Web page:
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st: RE: RE: RE: Parsing not-quite-standard syntax


From   "Nick Cox" <n.j.cox@durham.ac.uk>
To   <statalist@hsphsun2.harvard.edu>
Subject   st: RE: RE: RE: Parsing not-quite-standard syntax
Date   Fri, 26 Nov 2004 16:18:58 -0000

That's much clearer to me now. You've discovered that 
-if- and -in- are checked for consistency with the 
data in memory. There seem to be two routes to follow. 

-gettoken- can look for -if- and pick up what follows. 
But that could be several tokens e.g. 

if foo > 20 & bar < 10 

so you have to keep going until you find an -in- 
or a comma. And vice versa. 

You read it your dataset and then process the 
other stuff. Say 

gettoken data 0 : 0 
use `data', clear 
syntax [if] [in] [, * ] 
marksample `touse' 
keep if `touse' 
... 

Nick 
n.j.cox@durham.ac.uk 

David Harrison
> 
> You say 'Stata isn't good at extra-sensory perception' 
> however the command -use- can manage it...
> 
> . clear
> 
> . use auto.dta if foreign==1
> (1978 Automobile Data)
> 
> . tab foreign
> 
>    Car type |      Freq.     Percent        Cum.
> ------------+-----------------------------------
>     Foreign |         22      100.00      100.00
> ------------+-----------------------------------
>       Total |         22      100.00
> 
> . clear
> 
> . use auto.dta in 1/10
> (1978 Automobile Data)
> 
> . count
>    10
> 
> The syntax looks standard, but cannot be parsed by the 
> -syntax- command. Suppose the program I wanted to write was 
> as follows (in reality it is more complex, obviously)...
> 
> program foo
> 	syntax [name] [if] [in] [, *]
> 	use `namelist'.dta `if' `in' , `options'
> end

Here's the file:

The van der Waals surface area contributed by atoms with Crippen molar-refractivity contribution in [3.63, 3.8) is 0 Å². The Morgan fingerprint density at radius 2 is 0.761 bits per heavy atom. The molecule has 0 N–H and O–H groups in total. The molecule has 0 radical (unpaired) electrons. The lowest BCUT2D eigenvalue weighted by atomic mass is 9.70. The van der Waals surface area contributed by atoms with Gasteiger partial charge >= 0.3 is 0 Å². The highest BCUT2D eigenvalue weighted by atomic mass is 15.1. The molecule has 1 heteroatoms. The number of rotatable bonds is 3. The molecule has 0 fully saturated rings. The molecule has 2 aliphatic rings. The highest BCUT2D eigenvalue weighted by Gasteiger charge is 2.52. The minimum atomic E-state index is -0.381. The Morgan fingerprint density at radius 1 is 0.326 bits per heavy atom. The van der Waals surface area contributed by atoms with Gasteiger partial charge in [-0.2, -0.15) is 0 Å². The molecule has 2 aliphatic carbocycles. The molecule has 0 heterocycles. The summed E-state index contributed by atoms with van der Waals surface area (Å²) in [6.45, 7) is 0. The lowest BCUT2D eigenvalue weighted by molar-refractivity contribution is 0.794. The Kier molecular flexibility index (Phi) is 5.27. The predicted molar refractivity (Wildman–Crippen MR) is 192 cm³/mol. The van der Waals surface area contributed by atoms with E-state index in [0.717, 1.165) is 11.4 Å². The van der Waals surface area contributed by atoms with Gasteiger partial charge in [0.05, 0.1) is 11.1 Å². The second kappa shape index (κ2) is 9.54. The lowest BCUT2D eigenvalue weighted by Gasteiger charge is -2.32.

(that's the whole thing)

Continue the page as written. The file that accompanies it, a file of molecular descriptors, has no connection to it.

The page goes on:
> 
> Then...
> 
> . clear
> 
> . foo auto if foreign==1
> foreign not found
> r(111);
> 
> . foo auto in 1/10
> Obs. nos. out of range
> r(198);
> 
> So what I am trying to work out is how to manually parse the 
> input (using -gettoken- and the like) to identify the name 
> (if there is one), if statement (if there is one), in 
> statement (if there is one) and options (if any are specified).
> 
> I could get around it by putting the [if] and [in] as options 
> instead, eg
> 
> syntax [name] [, ifopt(string) inopt(string) *]
> 
> but this goes against the appeal of the intuitive standard 
> syntax of Stata, so I wondered if anyone had overcome this 
> problem before?
> 
> David
> david@icnarc.org
> 
> Nick Cox
> 
> > I don't however understand the bit about 
> > variables not in memory. Stata isn't good 
> > at extra-sensory perception... 
> > 
> > David Harrison
> >  
> > > I want to write a command with the syntax
> > > 
> > > command [name] [if exp] [in range] [, opt1 opt2 *]
> > > 
> > > BUT, the -if exp- and -in range- are to be applied in a -use- 
> > > statement, so they may involve variables that are not in the 
> > > dataset in memory. Any suggestions on how I can parse this to 
> > > get the locals `namelist' `if' `in' `opt1' `opt2' and 
> > > `options' that would be produced by -syntax-?

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